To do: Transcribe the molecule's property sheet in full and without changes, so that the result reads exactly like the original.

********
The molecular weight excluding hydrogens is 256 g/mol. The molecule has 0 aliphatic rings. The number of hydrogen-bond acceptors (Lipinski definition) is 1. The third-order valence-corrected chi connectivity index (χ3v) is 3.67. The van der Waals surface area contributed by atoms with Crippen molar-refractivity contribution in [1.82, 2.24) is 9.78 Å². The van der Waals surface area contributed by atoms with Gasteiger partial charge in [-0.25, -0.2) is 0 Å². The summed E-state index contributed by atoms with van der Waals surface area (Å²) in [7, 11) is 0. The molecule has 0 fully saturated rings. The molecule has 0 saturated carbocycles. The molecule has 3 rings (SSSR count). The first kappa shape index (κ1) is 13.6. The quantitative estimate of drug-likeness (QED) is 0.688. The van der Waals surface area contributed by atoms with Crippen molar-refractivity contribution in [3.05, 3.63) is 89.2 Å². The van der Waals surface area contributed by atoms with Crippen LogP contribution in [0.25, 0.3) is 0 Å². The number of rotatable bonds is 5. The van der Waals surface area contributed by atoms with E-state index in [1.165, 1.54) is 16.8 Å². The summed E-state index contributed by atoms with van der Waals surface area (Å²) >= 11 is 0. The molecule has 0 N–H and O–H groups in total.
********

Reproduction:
The molecular weight excluding hydrogens is 256 g/mol. The molecule has 0 aliphatic rings. The number of hydrogen-bond acceptors (Lipinski definition) is 1. The third-order valence-corrected chi connectivity index (χ3v) is 3.67. The van der Waals surface area contributed by atoms with Crippen molar-refractivity contribution in [1.82, 2.24) is 9.78 Å². The van der Waals surface area contributed by atoms with Gasteiger partial charge in [-0.25, -0.2) is 0 Å². The summed E-state index contributed by atoms with van der Waals surface area (Å²) in [7, 11) is 0. The molecule has 0 fully saturated rings. The molecule has 0 saturated carbocycles. The molecule has 3 rings (SSSR count). The first kappa shape index (κ1) is 13.6. The quantitative estimate of drug-likeness (QED) is 0.688. The van der Waals surface area contributed by atoms with Crippen molar-refractivity contribution in [3.05, 3.63) is 89.2 Å². The van der Waals surface area contributed by atoms with Crippen LogP contribution in [0.25, 0.3) is 0 Å². The number of rotatable bonds is 5. The van der Waals surface area contributed by atoms with E-state index in [1.165, 1.54) is 16.8 Å². The summed E-state index contributed by atoms with van der Waals surface area (Å²) >= 11 is 0. The molecule has 0 N–H and O–H groups in total.